The person coming the greatest distance to this year’s Traditional Music Festival is Bob Large. Bob is traveling all the way from Auckland, New Zealand to share his music with the people of Princeton. Bob was born in Durban, South Africa and grew up in KwaZulu, Natal during the apartheid years. Looking for a country that was fair and free, Bob and family emigrated to New Zealand in 1974. He is a member and past president of the Tirirangi Folk Music Club, and a member of the Maritime Crew. The Maritime Crew is a group of five singers who specialize in performing sea songs for entertainment. Bob’s performance at the Festival will emphasize songs in the tradition from New Zealand with occasional South African songs, sung acapella or with guitar accompaniment.
The Festival is pleased to host again two groups who were new to the Festival last year — they had so much fun that they wanted to come back
Sound & Fury Morris and Sword is a dance team that has been dancing around Seattle and the rest of the west coast of North America since the waning days of last century (1999 to be specific).
Morris is a type of traditional dance from England dating back hundred of years, whose origins are lost in the mists of time. Historically Morris is danced only by men, but nowadays men and women often dance together. Morris dancing is typically seen outside local pubs. When the dancing is over the dancers retire to the pub to enjoy the finest ales and ciders on tap! Morris Dance is a community-based activity. It is not a stage-oriented performance but a street performance tradition, with dancers showing up, often outside a pub, to dance close to their audience.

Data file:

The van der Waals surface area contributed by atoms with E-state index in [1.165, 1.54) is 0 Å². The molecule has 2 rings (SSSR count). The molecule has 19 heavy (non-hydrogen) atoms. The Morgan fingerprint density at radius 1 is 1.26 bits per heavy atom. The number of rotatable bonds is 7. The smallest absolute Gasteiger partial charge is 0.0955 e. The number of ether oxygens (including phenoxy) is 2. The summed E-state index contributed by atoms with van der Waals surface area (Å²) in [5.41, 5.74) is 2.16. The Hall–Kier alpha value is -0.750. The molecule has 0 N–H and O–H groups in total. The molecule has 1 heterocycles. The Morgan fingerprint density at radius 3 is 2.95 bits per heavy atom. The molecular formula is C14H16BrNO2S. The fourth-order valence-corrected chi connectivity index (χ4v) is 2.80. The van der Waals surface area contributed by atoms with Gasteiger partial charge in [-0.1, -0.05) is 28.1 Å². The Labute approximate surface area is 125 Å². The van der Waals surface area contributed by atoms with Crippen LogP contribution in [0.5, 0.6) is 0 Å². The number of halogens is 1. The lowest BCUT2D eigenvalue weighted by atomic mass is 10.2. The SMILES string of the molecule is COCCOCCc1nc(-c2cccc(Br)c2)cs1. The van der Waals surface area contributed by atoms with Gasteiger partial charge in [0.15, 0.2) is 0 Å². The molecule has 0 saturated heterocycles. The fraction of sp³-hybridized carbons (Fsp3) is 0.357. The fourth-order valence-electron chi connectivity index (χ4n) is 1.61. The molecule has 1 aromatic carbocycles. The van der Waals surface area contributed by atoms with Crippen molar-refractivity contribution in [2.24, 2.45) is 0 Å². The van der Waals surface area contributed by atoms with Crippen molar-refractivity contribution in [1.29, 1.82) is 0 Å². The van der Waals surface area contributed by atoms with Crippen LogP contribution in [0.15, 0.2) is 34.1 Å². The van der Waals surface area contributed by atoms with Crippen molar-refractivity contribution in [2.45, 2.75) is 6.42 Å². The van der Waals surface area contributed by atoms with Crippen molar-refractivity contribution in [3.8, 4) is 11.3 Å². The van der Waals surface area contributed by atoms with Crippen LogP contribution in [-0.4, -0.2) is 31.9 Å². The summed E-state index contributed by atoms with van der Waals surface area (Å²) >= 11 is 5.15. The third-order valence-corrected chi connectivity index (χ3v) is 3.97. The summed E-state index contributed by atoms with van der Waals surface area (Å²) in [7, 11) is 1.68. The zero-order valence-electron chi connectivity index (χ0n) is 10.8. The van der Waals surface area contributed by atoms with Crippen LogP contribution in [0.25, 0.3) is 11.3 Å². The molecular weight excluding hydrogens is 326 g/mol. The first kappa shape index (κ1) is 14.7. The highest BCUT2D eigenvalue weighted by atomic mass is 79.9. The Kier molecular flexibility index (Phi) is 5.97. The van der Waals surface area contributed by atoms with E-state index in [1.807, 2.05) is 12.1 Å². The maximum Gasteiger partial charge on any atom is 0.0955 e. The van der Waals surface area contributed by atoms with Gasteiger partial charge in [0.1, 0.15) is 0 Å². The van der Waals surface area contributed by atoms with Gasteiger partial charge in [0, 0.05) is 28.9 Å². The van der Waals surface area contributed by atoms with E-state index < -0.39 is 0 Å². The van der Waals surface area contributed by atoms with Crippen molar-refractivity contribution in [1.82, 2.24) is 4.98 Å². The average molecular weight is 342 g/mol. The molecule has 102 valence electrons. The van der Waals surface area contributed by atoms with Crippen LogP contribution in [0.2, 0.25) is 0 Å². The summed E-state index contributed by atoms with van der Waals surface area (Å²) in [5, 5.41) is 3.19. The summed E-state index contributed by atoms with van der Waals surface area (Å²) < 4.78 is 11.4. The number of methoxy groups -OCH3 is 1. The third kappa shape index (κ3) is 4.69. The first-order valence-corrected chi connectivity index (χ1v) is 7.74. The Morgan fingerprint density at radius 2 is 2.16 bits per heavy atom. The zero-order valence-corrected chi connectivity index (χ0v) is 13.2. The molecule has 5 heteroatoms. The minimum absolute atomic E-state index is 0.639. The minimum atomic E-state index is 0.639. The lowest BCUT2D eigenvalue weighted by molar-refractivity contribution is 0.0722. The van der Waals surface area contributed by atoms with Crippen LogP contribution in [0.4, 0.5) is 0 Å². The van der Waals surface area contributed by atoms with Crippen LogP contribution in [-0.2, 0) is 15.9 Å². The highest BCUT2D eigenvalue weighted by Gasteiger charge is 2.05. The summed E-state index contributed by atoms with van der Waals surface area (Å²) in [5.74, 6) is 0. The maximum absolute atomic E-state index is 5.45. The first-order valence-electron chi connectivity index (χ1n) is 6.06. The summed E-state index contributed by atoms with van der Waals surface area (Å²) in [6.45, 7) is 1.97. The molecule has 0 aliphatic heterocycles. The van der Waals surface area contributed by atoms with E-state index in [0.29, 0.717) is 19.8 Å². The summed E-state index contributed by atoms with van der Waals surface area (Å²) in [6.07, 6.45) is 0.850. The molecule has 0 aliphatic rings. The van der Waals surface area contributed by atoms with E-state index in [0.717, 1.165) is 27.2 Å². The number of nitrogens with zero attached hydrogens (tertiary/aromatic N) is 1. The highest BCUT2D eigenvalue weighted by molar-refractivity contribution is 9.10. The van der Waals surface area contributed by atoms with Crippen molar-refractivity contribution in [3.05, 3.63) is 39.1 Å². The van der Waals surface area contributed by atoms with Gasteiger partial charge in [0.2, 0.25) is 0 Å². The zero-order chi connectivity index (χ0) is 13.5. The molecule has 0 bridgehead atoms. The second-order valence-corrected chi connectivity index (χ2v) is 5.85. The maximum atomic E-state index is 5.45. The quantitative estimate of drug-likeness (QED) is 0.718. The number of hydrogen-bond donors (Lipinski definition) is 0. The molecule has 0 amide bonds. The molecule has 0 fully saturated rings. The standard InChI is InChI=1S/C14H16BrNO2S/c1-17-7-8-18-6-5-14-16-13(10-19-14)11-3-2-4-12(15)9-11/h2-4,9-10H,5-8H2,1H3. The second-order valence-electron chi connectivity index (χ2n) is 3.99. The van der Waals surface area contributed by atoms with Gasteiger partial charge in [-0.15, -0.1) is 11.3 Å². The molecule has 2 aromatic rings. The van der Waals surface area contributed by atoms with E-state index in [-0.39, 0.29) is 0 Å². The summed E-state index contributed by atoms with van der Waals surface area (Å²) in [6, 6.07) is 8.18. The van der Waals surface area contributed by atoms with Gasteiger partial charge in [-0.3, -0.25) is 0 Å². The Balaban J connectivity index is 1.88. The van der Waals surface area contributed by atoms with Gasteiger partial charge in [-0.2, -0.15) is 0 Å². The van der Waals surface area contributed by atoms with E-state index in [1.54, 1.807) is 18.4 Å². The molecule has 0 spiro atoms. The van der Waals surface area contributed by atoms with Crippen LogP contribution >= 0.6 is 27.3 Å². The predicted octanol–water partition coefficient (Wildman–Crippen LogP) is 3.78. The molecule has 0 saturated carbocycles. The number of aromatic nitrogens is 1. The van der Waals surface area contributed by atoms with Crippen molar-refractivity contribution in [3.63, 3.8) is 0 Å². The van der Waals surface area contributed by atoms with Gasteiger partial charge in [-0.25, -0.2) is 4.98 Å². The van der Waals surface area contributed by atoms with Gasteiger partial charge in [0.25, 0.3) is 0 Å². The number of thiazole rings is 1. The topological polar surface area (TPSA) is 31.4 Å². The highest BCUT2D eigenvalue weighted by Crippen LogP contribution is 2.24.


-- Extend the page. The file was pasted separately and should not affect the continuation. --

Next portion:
Murphy and Middaugh are a duo that plays old-time and traditional songs about the “good old days” – the civil war, prohibition, the Depression, hoboes, fire and brimstone on Sundays and World War II. Orville Murphy is originally from Kentucky where he learned to tell stories from Uncle Jim and how to play Gospels and hymns on the harmonica from his grandma. When his grandma wasn’t listening his Aunt Virginia taught him the Blues.
Jerry Middaugh is originally from Ohio with roots in Appalachian music. He plays guitar, banjo, mandolin and he also sings.
Jerry has lived in the Pacific Northwest for over 25 years and has been active in various types of folk music. His repertoire includes songs about work, trains, cowboys, hoboes, loss, women and philosophy. Besides giving a concert with Oroville Murphy, Jerry Middaugh will also be participating in the Banjo workshop.
These are just a few of the performers who will be participating in this year’s Traditional Music Festival, which begins on the town square on Friday 15 August at 6:15 p.m. Then there is music from 10 am until 6 p.m., on Saturday and Sunday right in downtown Princeton. The best thing about it is that it’s free – no admission is charged. It is run entirely by volunteers including the musicians. If you would like to find out more, visit the Festival’s website at www.princetontraditional.org. If you’d like to help out at the Festival the committee would love to hear from you. You can email firstname.lastname@example.org or phone 250-295-6010.